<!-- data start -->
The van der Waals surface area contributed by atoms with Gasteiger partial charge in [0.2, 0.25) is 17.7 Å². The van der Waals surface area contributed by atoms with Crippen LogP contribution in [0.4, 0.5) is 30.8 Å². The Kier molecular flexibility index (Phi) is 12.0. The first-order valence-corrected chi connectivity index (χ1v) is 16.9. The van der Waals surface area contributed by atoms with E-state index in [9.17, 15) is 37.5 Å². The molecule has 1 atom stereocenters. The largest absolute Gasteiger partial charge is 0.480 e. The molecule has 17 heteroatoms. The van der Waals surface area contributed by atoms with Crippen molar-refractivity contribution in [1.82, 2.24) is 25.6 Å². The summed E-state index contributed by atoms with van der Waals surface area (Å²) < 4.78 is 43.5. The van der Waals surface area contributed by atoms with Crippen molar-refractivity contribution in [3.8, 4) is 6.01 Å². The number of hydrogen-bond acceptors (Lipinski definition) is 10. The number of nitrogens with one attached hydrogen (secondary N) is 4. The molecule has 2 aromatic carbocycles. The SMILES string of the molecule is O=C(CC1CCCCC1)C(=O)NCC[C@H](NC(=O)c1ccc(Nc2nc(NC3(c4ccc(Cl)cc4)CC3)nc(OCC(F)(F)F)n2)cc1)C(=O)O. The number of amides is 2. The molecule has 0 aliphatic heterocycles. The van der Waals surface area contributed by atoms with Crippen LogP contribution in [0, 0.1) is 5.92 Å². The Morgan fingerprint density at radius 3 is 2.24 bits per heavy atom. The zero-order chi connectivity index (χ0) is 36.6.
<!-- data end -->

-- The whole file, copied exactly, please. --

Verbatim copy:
The van der Waals surface area contributed by atoms with Gasteiger partial charge in [0.2, 0.25) is 17.7 Å². The van der Waals surface area contributed by atoms with Crippen LogP contribution in [0.4, 0.5) is 30.8 Å². The Kier molecular flexibility index (Phi) is 12.0. The first-order valence-corrected chi connectivity index (χ1v) is 16.9. The van der Waals surface area contributed by atoms with E-state index in [9.17, 15) is 37.5 Å². The molecule has 1 atom stereocenters. The largest absolute Gasteiger partial charge is 0.480 e. The molecule has 17 heteroatoms. The van der Waals surface area contributed by atoms with Crippen molar-refractivity contribution in [1.82, 2.24) is 25.6 Å². The summed E-state index contributed by atoms with van der Waals surface area (Å²) < 4.78 is 43.5. The van der Waals surface area contributed by atoms with Crippen molar-refractivity contribution in [3.8, 4) is 6.01 Å². The number of hydrogen-bond acceptors (Lipinski definition) is 10. The number of nitrogens with one attached hydrogen (secondary N) is 4. The molecule has 2 aromatic carbocycles. The SMILES string of the molecule is O=C(CC1CCCCC1)C(=O)NCC[C@H](NC(=O)c1ccc(Nc2nc(NC3(c4ccc(Cl)cc4)CC3)nc(OCC(F)(F)F)n2)cc1)C(=O)O. The number of amides is 2. The molecule has 0 aliphatic heterocycles. The van der Waals surface area contributed by atoms with Crippen LogP contribution in [0, 0.1) is 5.92 Å². The Morgan fingerprint density at radius 3 is 2.24 bits per heavy atom. The zero-order chi connectivity index (χ0) is 36.6.